Marijuana advocate Ed Rosenthal lectured a federal judge Friday before being sentenced to a day in jail -- which he has already served -- for growing pot plants for medicinal use.
"I am proud of what I did. I know I have done nothing wrong,'' Rosenthal told U.S. District Judge Charles Breyer. Referring to the two juries that convicted him of violating federal drug laws without hearing evidence that the marijuana was intended for medical use, Rosenthal said, "You have now hurt 24 jurors. ... You left them feeling guilty about their unwitting role in these faux trials.''
Breyer said Rosenthal could take his grievances to the federal appeals court that overturned his first conviction. The judge also issued a written decision rejecting Rosenthal's claims that he was denied a fair trial because evidence about medical marijuana was excluded and more than half the prospective jurors were dismissed because of their views on the issue. Rosenthal told reporters he would appeal the conviction.
Rosenthal, 62, of Oakland is an authority on marijuana cultivation, a former columnist for High Times magazine and a longtime advocate of marijuana legalization. Arrested in 2002 after federal agents seized more than 3,700 plants at his Oakland warehouse, Rosenthal was convicted the following year of growing marijuana, conspiracy and maintaining a building for illegal cultivation. The appeals court overturned that conviction on the grounds of misconduct by a juror who called a lawyer for advice during deliberations. Rosenthal was convicted by another jury on May 30.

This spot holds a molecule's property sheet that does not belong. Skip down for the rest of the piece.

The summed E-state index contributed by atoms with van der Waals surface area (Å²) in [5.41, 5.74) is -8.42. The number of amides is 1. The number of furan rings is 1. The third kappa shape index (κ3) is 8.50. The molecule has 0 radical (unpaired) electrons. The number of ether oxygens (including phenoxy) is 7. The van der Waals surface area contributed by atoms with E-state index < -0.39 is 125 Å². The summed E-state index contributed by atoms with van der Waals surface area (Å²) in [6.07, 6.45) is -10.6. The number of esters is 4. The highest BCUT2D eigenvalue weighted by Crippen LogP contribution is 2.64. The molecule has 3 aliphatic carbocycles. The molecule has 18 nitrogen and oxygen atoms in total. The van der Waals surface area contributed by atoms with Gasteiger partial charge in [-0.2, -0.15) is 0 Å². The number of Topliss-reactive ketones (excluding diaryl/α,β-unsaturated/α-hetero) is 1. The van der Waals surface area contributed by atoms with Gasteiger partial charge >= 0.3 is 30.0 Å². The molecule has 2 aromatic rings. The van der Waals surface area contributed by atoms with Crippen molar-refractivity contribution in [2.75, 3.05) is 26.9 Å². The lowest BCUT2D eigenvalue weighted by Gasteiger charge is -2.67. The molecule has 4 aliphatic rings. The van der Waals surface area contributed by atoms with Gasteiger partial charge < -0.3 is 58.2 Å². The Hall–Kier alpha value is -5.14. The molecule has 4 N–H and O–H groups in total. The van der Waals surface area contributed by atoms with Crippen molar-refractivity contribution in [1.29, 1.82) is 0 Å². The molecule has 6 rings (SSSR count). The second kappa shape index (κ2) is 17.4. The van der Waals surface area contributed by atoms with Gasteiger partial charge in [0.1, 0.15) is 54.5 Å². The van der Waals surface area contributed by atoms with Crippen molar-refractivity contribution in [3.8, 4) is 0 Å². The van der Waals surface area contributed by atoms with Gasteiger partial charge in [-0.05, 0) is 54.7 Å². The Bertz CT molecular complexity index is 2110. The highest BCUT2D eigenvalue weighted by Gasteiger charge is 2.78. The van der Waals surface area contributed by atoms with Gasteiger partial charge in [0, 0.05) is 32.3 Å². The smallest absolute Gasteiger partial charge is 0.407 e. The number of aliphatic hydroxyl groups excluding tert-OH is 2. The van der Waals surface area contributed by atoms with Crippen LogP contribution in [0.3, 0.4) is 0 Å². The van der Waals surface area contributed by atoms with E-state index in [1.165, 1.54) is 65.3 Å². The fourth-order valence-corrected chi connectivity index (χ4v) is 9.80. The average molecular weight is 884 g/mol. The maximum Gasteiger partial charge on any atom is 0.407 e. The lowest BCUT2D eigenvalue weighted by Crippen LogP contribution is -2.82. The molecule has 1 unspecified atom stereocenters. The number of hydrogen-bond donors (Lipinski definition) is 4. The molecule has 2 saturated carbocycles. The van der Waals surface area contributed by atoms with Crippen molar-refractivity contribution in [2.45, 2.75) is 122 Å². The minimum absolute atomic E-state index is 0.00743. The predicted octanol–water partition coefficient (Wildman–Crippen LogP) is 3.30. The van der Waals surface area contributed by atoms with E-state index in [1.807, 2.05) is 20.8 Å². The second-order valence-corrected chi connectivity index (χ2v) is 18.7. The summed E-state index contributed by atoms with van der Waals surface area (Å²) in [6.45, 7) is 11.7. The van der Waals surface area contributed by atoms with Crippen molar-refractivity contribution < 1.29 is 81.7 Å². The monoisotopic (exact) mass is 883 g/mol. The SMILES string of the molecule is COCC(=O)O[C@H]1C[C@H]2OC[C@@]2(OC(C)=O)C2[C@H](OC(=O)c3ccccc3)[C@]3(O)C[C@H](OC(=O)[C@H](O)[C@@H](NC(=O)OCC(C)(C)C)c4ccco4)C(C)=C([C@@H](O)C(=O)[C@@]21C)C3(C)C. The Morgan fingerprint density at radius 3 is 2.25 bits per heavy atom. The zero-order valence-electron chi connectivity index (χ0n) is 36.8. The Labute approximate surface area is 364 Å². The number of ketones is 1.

The charges normally carry a sentence of at least five years in prison. But Breyer imposed only a one-day sentence after the first trial, saying Rosenthal had believed he was acting legally because Oakland had designated him its agent in the city's medical marijuana program.
An attempt by prosecutors to add charges of money-laundering and tax evasion for the second trial was rejected by Breyer, who said the government was retaliating for Rosenthal's successful appeal and his criticism of the case. Prosecutors proceeded with the retrial but conceded they could not seek additional punishment.
In both trials, Breyer barred evidence that the marijuana was intended for medical use under Proposition 215, the 1996 California initiative allowing patients to use the drug with their doctor's approval. He agreed with the prosecution that the evidence was irrelevant under federal law, which prohibits the possession, cultivation and distribution of marijuana, and does not recognize any legitimate use for the drug.
In his written ruling Friday denying a new trial, Breyer said he had not excluded jurors for holding particular viewpoints on medical marijuana, but dismissed only those who said they could not judge the case impartially. He also said his rulings on medical marijuana evidence were upheld by the appeals court that overturned Rosenthal's first conviction.